Newspaper Archive of
Boston, Massachusetts
November 7, 2014     Post-Gazette
PAGE 2     (2 of 16 available)        PREVIOUS     NEXT      Full Size Image
PAGE 2     (2 of 16 available)        PREVIOUS     NEXT      Full Size Image
November 7, 2014

Newspaper Archive of Post-Gazette produced by SmallTownPapers, Inc.
Website © 2018. All content copyrighted. Copyright Information.     Terms Of Use.     Request Content Removal.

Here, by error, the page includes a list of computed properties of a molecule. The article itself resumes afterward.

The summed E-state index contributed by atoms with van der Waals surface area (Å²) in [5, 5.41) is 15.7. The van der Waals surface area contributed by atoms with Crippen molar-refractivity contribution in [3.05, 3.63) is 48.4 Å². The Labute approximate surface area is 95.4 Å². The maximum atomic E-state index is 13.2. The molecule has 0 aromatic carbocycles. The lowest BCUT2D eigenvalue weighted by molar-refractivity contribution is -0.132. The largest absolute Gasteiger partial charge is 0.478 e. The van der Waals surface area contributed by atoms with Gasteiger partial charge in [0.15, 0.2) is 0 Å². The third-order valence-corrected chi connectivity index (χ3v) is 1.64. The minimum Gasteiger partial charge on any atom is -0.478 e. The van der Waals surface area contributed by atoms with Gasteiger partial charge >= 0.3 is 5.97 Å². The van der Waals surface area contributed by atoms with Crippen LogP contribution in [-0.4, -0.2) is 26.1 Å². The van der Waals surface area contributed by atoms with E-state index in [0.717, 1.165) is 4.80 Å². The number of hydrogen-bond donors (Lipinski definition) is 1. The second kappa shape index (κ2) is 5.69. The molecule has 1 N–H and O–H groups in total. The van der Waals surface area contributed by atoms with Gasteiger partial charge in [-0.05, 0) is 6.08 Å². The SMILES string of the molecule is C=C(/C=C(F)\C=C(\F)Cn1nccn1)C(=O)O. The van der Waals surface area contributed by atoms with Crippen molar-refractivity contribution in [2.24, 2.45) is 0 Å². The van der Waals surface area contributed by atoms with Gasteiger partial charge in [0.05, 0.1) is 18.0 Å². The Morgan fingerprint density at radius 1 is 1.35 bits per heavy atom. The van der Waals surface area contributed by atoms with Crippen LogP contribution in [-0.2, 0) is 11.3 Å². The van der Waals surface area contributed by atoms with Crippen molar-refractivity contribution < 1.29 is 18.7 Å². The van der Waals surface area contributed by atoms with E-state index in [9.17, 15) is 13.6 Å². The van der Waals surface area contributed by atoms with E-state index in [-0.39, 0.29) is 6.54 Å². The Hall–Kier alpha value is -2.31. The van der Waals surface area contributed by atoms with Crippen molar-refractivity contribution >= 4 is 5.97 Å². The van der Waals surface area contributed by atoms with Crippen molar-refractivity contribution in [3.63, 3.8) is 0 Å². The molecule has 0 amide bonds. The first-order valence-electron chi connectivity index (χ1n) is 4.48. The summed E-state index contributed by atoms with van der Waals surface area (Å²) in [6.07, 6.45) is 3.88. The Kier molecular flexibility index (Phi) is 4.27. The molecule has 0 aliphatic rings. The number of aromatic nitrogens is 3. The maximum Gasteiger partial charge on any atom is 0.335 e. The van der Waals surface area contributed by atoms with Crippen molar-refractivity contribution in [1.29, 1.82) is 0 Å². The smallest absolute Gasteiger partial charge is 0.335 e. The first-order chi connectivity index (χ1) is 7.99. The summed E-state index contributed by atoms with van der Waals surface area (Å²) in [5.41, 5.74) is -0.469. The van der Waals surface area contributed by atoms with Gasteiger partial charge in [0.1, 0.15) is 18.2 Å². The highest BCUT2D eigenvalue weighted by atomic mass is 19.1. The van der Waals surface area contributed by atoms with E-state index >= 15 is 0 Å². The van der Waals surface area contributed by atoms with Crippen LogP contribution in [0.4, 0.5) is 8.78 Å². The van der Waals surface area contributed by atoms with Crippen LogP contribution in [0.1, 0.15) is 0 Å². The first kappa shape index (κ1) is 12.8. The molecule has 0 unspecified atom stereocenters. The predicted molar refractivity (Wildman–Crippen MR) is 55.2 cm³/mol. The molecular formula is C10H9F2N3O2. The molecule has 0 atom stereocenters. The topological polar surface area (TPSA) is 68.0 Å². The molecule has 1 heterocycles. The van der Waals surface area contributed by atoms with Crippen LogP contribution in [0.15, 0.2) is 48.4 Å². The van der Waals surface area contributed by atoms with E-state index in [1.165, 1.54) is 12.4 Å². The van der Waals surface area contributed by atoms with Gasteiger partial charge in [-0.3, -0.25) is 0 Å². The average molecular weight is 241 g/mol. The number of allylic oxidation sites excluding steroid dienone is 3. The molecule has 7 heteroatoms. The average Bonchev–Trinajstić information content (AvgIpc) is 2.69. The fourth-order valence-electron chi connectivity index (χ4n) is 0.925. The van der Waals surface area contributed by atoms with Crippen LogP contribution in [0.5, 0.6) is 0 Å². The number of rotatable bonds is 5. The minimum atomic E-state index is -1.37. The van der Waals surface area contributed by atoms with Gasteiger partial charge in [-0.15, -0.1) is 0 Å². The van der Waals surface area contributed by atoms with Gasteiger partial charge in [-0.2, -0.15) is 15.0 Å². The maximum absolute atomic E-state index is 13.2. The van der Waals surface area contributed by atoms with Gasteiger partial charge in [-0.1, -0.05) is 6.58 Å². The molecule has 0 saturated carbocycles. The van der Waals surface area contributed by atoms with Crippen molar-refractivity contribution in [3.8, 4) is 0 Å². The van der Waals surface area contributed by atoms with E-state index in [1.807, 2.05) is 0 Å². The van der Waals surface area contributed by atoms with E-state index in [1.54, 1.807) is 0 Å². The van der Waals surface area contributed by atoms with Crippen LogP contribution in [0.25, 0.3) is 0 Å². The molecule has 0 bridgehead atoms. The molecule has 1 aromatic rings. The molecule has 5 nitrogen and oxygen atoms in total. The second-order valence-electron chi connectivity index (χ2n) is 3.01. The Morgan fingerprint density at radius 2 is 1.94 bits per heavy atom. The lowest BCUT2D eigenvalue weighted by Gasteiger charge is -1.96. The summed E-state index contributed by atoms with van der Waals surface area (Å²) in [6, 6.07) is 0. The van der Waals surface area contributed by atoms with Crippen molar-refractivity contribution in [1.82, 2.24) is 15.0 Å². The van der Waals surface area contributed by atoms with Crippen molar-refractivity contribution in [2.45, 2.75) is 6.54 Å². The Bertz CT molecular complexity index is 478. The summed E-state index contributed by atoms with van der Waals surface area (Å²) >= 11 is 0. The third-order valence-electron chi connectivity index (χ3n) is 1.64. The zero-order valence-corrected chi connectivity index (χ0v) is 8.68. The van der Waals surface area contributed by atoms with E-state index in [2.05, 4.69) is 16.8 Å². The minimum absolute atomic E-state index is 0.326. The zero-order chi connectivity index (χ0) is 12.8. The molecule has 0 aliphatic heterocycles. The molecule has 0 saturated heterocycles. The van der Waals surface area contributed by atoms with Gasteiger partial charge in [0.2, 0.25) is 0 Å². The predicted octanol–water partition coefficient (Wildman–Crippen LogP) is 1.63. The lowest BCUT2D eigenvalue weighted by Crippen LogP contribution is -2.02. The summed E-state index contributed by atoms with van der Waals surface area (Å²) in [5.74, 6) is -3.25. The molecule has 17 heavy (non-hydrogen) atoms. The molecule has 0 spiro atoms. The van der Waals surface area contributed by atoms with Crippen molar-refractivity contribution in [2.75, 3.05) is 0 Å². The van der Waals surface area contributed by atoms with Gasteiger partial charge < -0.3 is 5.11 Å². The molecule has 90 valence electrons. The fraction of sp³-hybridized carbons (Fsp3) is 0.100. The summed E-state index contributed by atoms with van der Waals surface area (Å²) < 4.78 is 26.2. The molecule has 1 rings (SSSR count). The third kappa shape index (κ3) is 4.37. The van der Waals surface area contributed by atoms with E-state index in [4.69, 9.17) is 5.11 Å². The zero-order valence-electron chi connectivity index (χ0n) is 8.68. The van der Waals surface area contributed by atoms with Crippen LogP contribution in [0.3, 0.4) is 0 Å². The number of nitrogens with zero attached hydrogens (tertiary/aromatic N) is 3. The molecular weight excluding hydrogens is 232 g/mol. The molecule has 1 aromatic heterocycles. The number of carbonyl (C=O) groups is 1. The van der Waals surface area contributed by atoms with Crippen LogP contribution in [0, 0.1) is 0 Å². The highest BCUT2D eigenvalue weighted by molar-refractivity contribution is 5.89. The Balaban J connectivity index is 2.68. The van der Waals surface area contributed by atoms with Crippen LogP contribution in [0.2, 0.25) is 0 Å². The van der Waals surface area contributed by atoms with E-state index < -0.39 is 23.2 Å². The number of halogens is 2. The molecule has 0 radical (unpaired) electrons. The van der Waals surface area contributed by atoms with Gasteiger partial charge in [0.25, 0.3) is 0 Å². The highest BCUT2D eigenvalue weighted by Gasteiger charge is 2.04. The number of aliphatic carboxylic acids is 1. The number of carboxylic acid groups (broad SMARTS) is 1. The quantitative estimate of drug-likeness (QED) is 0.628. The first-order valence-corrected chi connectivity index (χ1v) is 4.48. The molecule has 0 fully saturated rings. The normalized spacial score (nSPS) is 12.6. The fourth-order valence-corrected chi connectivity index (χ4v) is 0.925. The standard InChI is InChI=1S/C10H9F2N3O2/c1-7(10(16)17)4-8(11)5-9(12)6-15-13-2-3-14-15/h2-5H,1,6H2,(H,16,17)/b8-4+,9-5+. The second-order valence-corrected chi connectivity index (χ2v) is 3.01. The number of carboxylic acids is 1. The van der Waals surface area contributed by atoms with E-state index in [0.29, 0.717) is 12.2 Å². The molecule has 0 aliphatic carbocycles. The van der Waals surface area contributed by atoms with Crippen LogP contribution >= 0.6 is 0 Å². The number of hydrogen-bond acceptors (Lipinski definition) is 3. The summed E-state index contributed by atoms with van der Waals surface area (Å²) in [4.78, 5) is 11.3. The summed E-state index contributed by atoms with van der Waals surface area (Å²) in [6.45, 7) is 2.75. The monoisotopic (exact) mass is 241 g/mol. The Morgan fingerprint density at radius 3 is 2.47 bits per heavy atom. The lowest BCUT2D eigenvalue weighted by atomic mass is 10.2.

Page 2 POST-GAZETTE, NOVEMBER 7, 2014 : Stir00 Nostra 00wee00,00co,um0000i0000,,0000,in00some of the more interesting aspects of our ancestry.., our lineage.., our roots. PROMETHEUS, EPIMETHEUS AND PANDORA Once again We are re- minded that all references to Zeus or Jupiter, supreme god of the heavens, are used syn- onymously in Roman and Greek mythology. Prometheus and his brother Epimetheus were sons of the Titan Iapetus and they were also brothers t0 Atlas. Prometheus and Eipmetheus were charged with the duty to .create man and to provide him, and all other living things with the means necessary for their survival. Prometheus mixed some earth with water, made man, and then caused him to walk upright in the image of the gods. As animals had already been created, Epimetheus undertook to provide them with various gifts, such as courage, swiftness, claws, etc. When man, howevei-, was to be provided for, there was nothing left to bestow upon him. Meanwhile the gods were negotiating with mankind, after their con- quest of the Titans, regard- ing the honor to be paid to them. Prometheus was or- dered to kill a bull and offer it in sacrifice to both gods and men. He divided the bull into two sections. One half of the hide contained the flesh and inner organs after cleverly concealing them beneath the stomach. In the second half he put the bones, but hid them beneath a layer of rich fat. Zeus was asked to choose one of the halves, with the understanding that the other half would be given to man- kind. Zeus selected the por- tion displaying the fat, and Pandora (1861), by Pierre Loison (1816-1886). after realizing that he had been tricked, flew into a violent rage. In his resent- ment he resolved to destroy the human race by withhold- ing fire from them and to create other beings in their place. Prometheus alone was concerned with the fate of the poor mortals he saved them from destruction by going up to Olympus, steal- ing fire, and bringing it back to mankind in a hollow reed. This is the fire which was to become the source of all discoveries and the element which would permit man to be the master over nature. When the act of Promet- heus was discovered, it is said that the anger of Zeus knew no bounds. Prometheus was seized and chained to a rock or pillar On a mountain, where each day a monstrous eagle tore at his liver, which re-grew whole again each night. Finally, Hercules, on his journey to perform one of his celebrated labors, shot and killed the eagle and freed Prometheus from his bonds. The next time you visit the City of Philadel- phia; don't miss the master- piece by the Flemish artist, Peter Paul Rubens, entitled "Prometheus Bound." It's in that city's museum of art. Mankind was also pun- ished for its participation when Zeus created a woman of great beauty and named her Pandora (the all-gifted). Every god had contributed something towards her per- fection. She was brought down from the heavens, de- clared to be the first woman on earth, and presented to Epimetheus who took her as his wife against the advice of Prometheus. The house of Epimetheus contained a jar in which was sealed all of the evils of mankind. Pandora's curi- osity caused her to open the jar and the evils poured out. She hastily replaced the lid but only succeeded in pre- venting the escape of "hope." This episode of Pandora is interpreted to signify that whatever evils might sur- round us, we are never left without hope. "Speranza." Next week: Birth of the Gods BOSTON PARKS RECORDS DATING BACK TO 1875 -- NOW ONLINE Historians, scholars, friends groups, and open space advocates are among these who now have a win- :tlow into the past as the f records of the Boston Parks Commission have been digi- tized and put online through the Boston Public Library's digital services team. LUCIA RISTORANTE & BAR Traditional Italian Cuisine 415 Hanover Street, Boston 61 7.367.2353 11 MountVernon Street, Winchester 781.729.0515 PHva|e Func|ion 00ooms for ony Occasion B,00dol SI, D,I00, Sl00ow00,. Iithcla ' Iereavement, Itc. Donato Frattaroli donato @ www.luciaristorante.corn The records, once confined to the original documents stored at the Roxbury offices of the Boston Parks and Rec- reation Department, date back to the 1850s and in- clude annual reports, infor- mation about the formation of the Emerald Necklace, and the minutes of one of the oldest Parks Commis- sions in the country. Copies of official Commis- sion meetings, including many historical maps and plans: and annual reports are preserved in perpetuity and easily accessible to re- searchers and anyone else interested in this facet of Boston's history and the de- cisions that helped shape the city's park system. The collection begins with the handwritten minutes of the first Parks Commission meeting held July 21, 1875. The first volume continues with various proposals for new parks at a time when a WWW.BOSTON POSTGAZETTE.C( }M (Continued on Page 14) Res Publica. by David Trumbull Celebrating the Fall of the Wall Twenty-five years ago, the concrete "wall of shame" that East German Communist dictators used to imprison the residents of East Berlin began to fall. It was the most con- spicuous symbol ofthe Cold War of 1946 to 1991, which pitted Communistic oppression against Western freedom. By the 1970s it was accepted wisdom among the elite in America and Western Europe that' the infamous wall would be around for many years or decades to come, with the East and West-in a seemingly endless standoff. All that changed in 1981 when Ronald.Reagan became President.. ,My idea of American policy toward the .Soviet Union is simple, and some would say simplistic," said Mr. Reagan' .to an advisor back in 1977, "It is this: We win and they loseF-Mr. Reagan found an ally in the fight against Communism in British Prime Minister Margaret Thatcher. "Freedom and democracy will leave Marxism and Leninism on the ash heap of history," Mr.:Reagan accu- rately predicted in a .June 8, 1982 speech in the British House of CommOns. On dune 12, 1987 President Reagan called out Soviet leader Mikhail Gorbachev, when, standing in front of the Berlin War, and with Berliners on both sides able to hear him, Mr. Reagan 'said: "General Secretary Gorbachev, if you seek peace, if you seek prosperity for the Soviet Union and Eastern Europe, if you seek liberalization: Come here to this gate? Mr. Gorbachev, open this gate! Mr. Gorbachev, tear down this wall!" The wall did come down, starting on November 9, 1989. The rest of Soviet Communism soon followed. Polish-born and reared Pope John Paul II lent the moral weight of his office to Solidarity, the independent, Polish labor union, which successfully challenged the regime in that nation. Soviet General Secretary Gorbachev is often cited as having said, "The collapse of the Iron Curtain would have been impossible without John Paul II." For nearly 50 years, from the end of World War II to the beginning of the 1990s, America faced an enemy unlike any we had known before. Victory was not won, as in WWII, by dropping more and bigger bombs. Nor, as in WWI, by wear- ing out an enemy with a war of attrition. Nor, as in our Revolutionary war, by unconventional fighting techniques combined with assistance from foreign allies to defeat a larger, stronger, and better-equipped foe. Communist ide- ology and thuggery collapsed under its own weight of lies once leaders such as Thatcher, Reagan, and Pope John Paul II stood up to it. Today, again, we face and unconven- tional enemy, terrorists who use Islam as an excuse for committing the inexcusable. It is yet to be seen if America can produce a leader to stand up to this threat. Greater Boston's Affordable Private Cemetery Traditional Burial Plot (for 2) Starting at $1600 - Effective March 1, 2014 ST, MICHAEL 500 Canterbury Street ",'l't,  (5pCCtf \\;')' Boston, MA 02131 617.524.1036 Serving the Italian Coramuni, for Over 1 O0 Years! Boston Harborside Home Joseph A. Langone \\; J 580 Commercial St. - Boston, MA 02109 617-536-4110 Augustave M. Sabia, Jr. Trevor Slauenwhite Frederick J. Wobrock Dino C. Manca Courtney A. Fitzgibbons A Service Family Affiliate of AFFS/Service Corporation International 206 Winter St., Fall River, MA 02720 Telephone 508676-2454